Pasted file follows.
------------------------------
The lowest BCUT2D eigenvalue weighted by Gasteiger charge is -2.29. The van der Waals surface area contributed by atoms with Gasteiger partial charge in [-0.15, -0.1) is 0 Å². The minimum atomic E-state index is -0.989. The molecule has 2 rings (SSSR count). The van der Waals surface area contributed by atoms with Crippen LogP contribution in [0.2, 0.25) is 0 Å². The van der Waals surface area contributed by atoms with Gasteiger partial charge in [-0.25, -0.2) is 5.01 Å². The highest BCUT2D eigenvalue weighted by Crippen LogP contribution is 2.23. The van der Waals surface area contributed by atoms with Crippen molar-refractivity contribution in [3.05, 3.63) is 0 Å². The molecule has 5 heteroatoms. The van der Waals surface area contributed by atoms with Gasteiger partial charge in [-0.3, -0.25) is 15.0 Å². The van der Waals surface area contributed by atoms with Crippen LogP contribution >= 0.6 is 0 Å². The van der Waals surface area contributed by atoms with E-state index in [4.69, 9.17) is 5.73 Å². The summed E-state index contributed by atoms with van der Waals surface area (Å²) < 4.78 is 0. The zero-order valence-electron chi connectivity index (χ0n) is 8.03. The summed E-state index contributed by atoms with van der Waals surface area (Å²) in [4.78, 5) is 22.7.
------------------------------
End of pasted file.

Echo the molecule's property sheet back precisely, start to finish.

The lowest BCUT2D eigenvalue weighted by Gasteiger charge is -2.29. The van der Waals surface area contributed by atoms with Gasteiger partial charge in [-0.15, -0.1) is 0 Å². The minimum atomic E-state index is -0.989. The molecule has 2 rings (SSSR count). The van der Waals surface area contributed by atoms with Crippen LogP contribution in [0.2, 0.25) is 0 Å². The van der Waals surface area contributed by atoms with Gasteiger partial charge in [-0.25, -0.2) is 5.01 Å². The highest BCUT2D eigenvalue weighted by Crippen LogP contribution is 2.23. The van der Waals surface area contributed by atoms with Crippen molar-refractivity contribution in [3.05, 3.63) is 0 Å². The molecule has 5 heteroatoms. The van der Waals surface area contributed by atoms with Gasteiger partial charge in [-0.3, -0.25) is 15.0 Å². The van der Waals surface area contributed by atoms with Crippen LogP contribution >= 0.6 is 0 Å². The van der Waals surface area contributed by atoms with E-state index in [4.69, 9.17) is 5.73 Å². The summed E-state index contributed by atoms with van der Waals surface area (Å²) < 4.78 is 0. The zero-order valence-electron chi connectivity index (χ0n) is 8.03. The summed E-state index contributed by atoms with van der Waals surface area (Å²) in [4.78, 5) is 22.7.